Lectio/Contemplatio

Timothy writes: “All Scripture is inspired by God and is useful for teaching the truth, rebuking error, correcting faults, and giving instructions for right living, so that the person who serves God may be fully qualified and equipped to do every kind of good deed (2 Timothy 3:16-17).” This means that for us to truly follow God’s lighted path, we must study the Bible, and according to Timothy, the Scriptures.

Lectio is the study of the Scriptures; I expand that to all of the Bible, since the first practitioners were the early Hebrews; the concepts are very old in origin. It is reading, meditation, and prayer. Contemplatio is to observe, note, or notice. I practice these concepts because it treats the Bible, particularly the New Testament, as the living word of God, and it emphasizes my communion with God. It brings God to the center of my very core.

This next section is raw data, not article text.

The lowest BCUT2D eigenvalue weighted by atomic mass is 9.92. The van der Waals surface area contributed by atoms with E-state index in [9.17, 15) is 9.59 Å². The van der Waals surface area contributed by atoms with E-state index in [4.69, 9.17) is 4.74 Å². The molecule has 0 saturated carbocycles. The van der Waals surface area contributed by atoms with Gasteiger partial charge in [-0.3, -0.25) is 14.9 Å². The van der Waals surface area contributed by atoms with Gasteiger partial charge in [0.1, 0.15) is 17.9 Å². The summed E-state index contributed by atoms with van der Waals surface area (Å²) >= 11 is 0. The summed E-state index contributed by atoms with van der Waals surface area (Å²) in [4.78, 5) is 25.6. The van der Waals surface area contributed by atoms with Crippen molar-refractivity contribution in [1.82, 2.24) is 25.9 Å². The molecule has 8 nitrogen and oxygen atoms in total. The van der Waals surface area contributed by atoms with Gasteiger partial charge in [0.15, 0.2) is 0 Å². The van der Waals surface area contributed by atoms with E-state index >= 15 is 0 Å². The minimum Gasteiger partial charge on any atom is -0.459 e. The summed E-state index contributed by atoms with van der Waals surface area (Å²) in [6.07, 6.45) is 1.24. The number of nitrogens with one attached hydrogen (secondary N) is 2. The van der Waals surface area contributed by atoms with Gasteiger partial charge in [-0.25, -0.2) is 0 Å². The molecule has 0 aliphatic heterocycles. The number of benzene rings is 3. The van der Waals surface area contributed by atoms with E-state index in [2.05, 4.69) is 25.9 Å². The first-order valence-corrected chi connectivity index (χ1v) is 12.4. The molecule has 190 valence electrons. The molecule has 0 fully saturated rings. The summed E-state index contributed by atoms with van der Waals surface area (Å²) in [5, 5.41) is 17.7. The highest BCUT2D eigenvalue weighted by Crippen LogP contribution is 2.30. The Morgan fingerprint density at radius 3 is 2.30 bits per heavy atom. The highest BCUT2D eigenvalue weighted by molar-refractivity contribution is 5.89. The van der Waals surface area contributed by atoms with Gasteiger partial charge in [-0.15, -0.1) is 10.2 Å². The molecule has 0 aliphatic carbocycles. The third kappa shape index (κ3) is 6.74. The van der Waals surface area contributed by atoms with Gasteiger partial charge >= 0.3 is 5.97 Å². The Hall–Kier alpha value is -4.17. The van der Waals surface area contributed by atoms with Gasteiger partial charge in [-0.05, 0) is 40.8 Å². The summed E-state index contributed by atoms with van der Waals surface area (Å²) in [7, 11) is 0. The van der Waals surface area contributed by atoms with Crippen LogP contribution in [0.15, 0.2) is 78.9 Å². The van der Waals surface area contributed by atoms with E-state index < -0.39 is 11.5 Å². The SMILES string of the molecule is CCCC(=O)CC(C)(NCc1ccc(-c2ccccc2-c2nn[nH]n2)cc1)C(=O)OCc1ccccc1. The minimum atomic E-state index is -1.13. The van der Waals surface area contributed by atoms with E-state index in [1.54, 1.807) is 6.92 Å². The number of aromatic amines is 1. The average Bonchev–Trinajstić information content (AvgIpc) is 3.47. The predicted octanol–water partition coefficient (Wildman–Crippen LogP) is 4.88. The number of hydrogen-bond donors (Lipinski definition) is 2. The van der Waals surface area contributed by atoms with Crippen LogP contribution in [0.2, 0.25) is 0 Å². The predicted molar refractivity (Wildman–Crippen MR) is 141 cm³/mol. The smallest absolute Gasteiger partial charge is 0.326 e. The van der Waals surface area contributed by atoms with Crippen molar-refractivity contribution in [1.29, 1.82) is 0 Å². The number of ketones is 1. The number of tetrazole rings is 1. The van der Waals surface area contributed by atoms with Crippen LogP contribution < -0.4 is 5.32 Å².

One of my recent emails contained this New Testament verse as a thought for the day: “For therein is the righteousness of God revealed from faith to faith: as it is written, The just shall live by faith (Romans 1:17).” One of the suggested paths for studying lectio is to select a word or short phrase; in this case, I choose revealed. I read those passages right before and right after this verse, situating myself in the midst of the writer’s mind. I meditate on how Paul uses the word and prayer for guidance in my understanding of my relationship with God.

I contemplate, I re-read, I meditate more. Within moments a feeling of understanding enters my being and it is revealed to me that God invites me to live by faith. Using the concepts of lectio and contemplatio, I am enlightened and gladdened by the eternal presence of God within me.

© Russell Kendall Carter

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